Chapter 21 – Collaboration . . .

. . . is the bomb!

I seriously couldn’t have been nearly as effective in building this airplane if it hadn’t been for so many people, but two that I would like to point out to thank specifically are Marco & Dave. They’ve been the source of so many great ideas and wonderful sounding boards for what I’m trying to accomplish here.  Thanks guys!

Now for the post.  First, off I’d like to apologize for the pics.  I’m not really sure what is going on other than my phone camera is struggling, and that’s all I have at my disposal right now.  It either seems in focus at the time, then looks a bit fuzzy later.  Or really just wants to be difficult when it comes to focusing.  I’ll see what I can do, but please bear with these at least passible pics.

Today fairly early on I got my 2 Holley Hydramats delivered.  Again, each of these will go into the sumps that I will glass under the GIB thigh support.

Here’s a shot of them out of the box.  I bought the 3″ x 8″ version.

Here’s yet another device that Dave B. brought to my attention.  These very lightweight Optic-Electrical sensors warn of low fuel levels in the sumps and send that info to my EFIS.

Before heading out of for the afternoon & evening, I cut some scrap wood and mocked up my GIB thigh support sump setup.  I used two ribs only because I was merely trying out the feel of the thigh support.

As I was cutting out the pieces for the thigh support, I wondered to myself what I was going to use as the top of the thigh support, which makes up the seat.  With some scrap wood pieces lying on the ground I realized that I could simply use strips of wood Adirondack chair style and screw them in place.

Here’s another shot of the thigh support sump from the front looking aft.  I have to say this is amazingly more comfortable than the original plans seat.  I did note a couple of minor dimensional tweaks that I’m going to make, but I think my design is good.

After returning home from my social outing, I decided to knock out a fairly quick layup.  I want a thin map-style pocket on the side of both armrests right against the sidewall to hold checklists, documents, and yes, even maps, if need be.  To verify what kind of documents would fit in this area of the side wall, I pulled out an 8-1/2″ x 11″ piece of standard paper, a small binder, maps, a checklist, etc.  I then checked each one to see what would feasibly fit in this area.  After some messing about and pondering each one, I kept coming back to the map size, which of course would easily hold a standard sheet of paper folded in half.  Or a checklist for that matter.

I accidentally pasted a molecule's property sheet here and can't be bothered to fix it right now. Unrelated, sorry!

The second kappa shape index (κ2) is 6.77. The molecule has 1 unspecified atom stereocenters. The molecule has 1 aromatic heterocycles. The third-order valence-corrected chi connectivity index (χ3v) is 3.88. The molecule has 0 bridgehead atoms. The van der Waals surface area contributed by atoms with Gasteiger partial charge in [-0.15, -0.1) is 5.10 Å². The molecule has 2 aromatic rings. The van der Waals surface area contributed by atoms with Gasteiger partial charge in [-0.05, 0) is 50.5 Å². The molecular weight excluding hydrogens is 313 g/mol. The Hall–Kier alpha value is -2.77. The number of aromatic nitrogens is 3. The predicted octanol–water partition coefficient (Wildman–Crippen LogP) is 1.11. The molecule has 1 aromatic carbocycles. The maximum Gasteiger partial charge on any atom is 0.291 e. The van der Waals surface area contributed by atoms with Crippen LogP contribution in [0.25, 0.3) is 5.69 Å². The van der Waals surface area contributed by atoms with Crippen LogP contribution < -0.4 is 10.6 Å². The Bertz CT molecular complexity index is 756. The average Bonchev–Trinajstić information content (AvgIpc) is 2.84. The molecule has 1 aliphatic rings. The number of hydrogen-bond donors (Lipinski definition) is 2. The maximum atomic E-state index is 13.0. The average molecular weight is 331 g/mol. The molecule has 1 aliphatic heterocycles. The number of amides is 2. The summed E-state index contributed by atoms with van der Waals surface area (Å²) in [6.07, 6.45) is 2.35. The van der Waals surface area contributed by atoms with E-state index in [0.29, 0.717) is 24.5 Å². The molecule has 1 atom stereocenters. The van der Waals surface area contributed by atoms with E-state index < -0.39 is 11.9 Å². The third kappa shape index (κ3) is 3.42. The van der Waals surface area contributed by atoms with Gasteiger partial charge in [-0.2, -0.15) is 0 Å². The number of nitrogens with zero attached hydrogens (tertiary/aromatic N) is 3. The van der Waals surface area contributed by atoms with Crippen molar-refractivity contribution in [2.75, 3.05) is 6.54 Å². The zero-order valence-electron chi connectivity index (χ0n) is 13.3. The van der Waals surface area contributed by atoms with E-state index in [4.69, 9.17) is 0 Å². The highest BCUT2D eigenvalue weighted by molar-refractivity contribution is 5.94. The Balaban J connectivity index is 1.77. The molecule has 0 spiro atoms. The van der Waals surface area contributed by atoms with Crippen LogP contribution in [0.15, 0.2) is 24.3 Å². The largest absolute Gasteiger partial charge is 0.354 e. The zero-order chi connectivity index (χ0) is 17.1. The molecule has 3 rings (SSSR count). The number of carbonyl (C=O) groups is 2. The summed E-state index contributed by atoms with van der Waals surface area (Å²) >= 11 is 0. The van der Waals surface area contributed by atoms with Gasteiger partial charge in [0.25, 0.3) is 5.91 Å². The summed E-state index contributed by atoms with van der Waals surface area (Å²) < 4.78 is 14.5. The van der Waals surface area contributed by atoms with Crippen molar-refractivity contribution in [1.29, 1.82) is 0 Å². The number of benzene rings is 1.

I didn’t want the pocket to be too thick, and was shooting for around 0.370″ deep from side wall out.  I took 3 maps and pressed them together: too thin.  I added a 4th map and it was too thick.  So, I took one of my old maps and cut it in half and that made the pile very close to 0.370″ thick.  To ensure the maps didn’t get messed up, I wrapped them in shipping style plastic wrap, then taped them with clear packing tape.

I was about ready to lay this up on a work board when I realized that the work board is totally flat, but most likely my fuselage sidewall is not.  So, I checked the sidewall and sure enough, it wasn’t totally flat & straight.  Thus, I decided to simply slap this map-packet up on the wall and glass it there.  At first I had some issues with the vertical edges after I duct taped it up on the sidewall. I added the 1/4″ round dowels to help formulate the edge shapes better.  I then covered the hole thing with aluminum foil tape, which helped smooth out a lot of the issues I was having with my duct tape base tape.  I then quickly applied 1 coat of wax to the aluminum foil tape before starting in on cutting out the glass for the layup.

Since I have a ton of spare UNI laying around, I decided to put some of it to good use.  I determined that I needed plies 8.5″ wide x 9.5″ high to cover all the areas with a little extra overhang.  When done, the overhang will get trimmed down, but will provide a mounting edge that will allow me to mount this using RTV (or flox if desired).

The resulting layup schedule I decided on was 2 plies of UNI, biased in opposite 30° directions, and 1 ply of BID.  Now, since the more robust glass should be where the docs are in contact, I put the BID on the interior side, with the 2 plies of UNI on the exterior side.  I then prepregged (big surprise) the whole thing, added a strip of 2″ peel ply along each vertical edge of BID, and then laid this sucker up.

To be clear, with the tape already acting as a barrier, obviously I’m just looking for a good general shape here before I pulled the cured glass of the wall/tape, trim it to good dimensions, then slap it back up using either RTV or flox.

Tomorrow I plan on really focusing on the GIB thigh support sump tank build.


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